The film actually makes the fictional landscape of the gangster film more real, by taking its troublesome boys and distant, unknowable broads and making them children at an age when that’s just the way things are. The mysterious sexual tension is made strangely innocent, though the archetypes haven’t changed from when Bogart and Cagney inhabited them. Bugsy Malone is a gangster film that took a good look at itself and wondered if it could do better. It’s really close.
A Christmas Carol is such a tired tale by now that the first task of this new film should have been to make old hat seem tailored for the first time. But as Dickens picks up well-known artifices of his story off the street, you become infected by that terribly un-jolly feeling that this is one of those movies – one in which random people will speak full Dickensian quotes for the good author to overhear and jot down, in which everyone he meets has a name that will go into one of his stories.
Thelma Schoonmaker took home the Oscar for editing and the fights testify to it: there is no method to these matches, no information on boxing, only adrenal pounding and desperate fear. Schoonmaker dredges the matches in momentary flashes of primeval instinct. When LaMotta feels suspicious of his wife, his opponents become dramatically-lit monstrosities shrouded in smoke and slow motion and shadow. His fights are pictures of his psyche.
If this was the first time anyone had heard of Watchmen, they likely would be bedazzled by the techno-pornography but little else. As a companion to a book well-read, the Watchmen film is an accomplishment worthy of the director’s talents (and his faults – its airy manliness may be the only main attraction).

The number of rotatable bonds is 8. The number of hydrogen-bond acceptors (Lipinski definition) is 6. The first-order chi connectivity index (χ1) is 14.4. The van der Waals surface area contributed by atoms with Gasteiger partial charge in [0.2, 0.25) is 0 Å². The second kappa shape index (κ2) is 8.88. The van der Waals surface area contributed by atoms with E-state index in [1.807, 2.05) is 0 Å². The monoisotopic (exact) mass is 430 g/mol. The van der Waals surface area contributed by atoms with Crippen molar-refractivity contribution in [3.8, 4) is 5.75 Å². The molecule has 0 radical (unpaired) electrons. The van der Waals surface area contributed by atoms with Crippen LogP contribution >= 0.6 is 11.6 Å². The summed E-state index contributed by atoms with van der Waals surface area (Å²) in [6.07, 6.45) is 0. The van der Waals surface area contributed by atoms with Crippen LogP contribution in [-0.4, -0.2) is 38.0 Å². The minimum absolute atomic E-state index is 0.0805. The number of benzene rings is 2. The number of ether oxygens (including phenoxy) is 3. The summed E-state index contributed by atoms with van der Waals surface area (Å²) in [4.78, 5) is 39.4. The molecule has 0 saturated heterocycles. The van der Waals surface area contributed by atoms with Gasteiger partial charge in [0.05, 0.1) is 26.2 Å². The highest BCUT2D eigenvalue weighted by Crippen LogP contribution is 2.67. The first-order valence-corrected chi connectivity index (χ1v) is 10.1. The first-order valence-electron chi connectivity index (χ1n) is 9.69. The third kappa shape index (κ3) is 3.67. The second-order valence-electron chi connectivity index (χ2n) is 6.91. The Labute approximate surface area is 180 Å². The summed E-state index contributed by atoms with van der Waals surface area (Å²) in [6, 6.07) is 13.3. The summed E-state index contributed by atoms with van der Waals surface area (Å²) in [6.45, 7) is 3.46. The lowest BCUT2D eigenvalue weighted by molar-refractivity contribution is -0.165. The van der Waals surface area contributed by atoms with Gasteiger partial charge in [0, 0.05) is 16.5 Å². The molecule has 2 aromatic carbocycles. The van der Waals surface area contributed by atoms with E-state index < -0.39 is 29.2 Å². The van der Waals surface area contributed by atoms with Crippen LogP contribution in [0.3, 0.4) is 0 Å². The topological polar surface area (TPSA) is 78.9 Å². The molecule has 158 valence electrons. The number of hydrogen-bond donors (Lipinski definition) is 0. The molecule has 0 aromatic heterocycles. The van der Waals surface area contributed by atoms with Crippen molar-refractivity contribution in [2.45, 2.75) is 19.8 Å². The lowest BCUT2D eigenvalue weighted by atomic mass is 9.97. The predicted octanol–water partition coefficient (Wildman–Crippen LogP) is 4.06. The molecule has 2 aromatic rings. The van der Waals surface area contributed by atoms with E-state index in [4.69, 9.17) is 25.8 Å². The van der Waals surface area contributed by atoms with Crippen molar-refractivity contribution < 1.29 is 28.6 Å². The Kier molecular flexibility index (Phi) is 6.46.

Planes, Trains and Automobiles is special because it’s a comedy of errors that understands how that’s basically just a comedy of human nature. Neal Page (Steve Martin) doesn’t do anything stupid to bring down this storm of shit, and snow, and mean flight attendants, and car fires, and three hundred pounds of John Candy. His negative energy follows him around like a bad shadow.
Without Joe’s perspective of the world he hates, there’s nothing – not even resentment – with which we can empathize. Joe is left merely with things we can’t condone. This doesn’t prevent it from stopping your blood with its performances. The depth of Cage’s eyes describes hurt in ways that words fail.
The aspect of rebellion in Fight Club makes it the anthem of a cinematic generation, who may not understand it at all. Remember, “the first rule of fight club is that you do not talk about fight club.” If you argued about its philosophy, its meaning, its impact, its significance, the movie would punch you in the nose.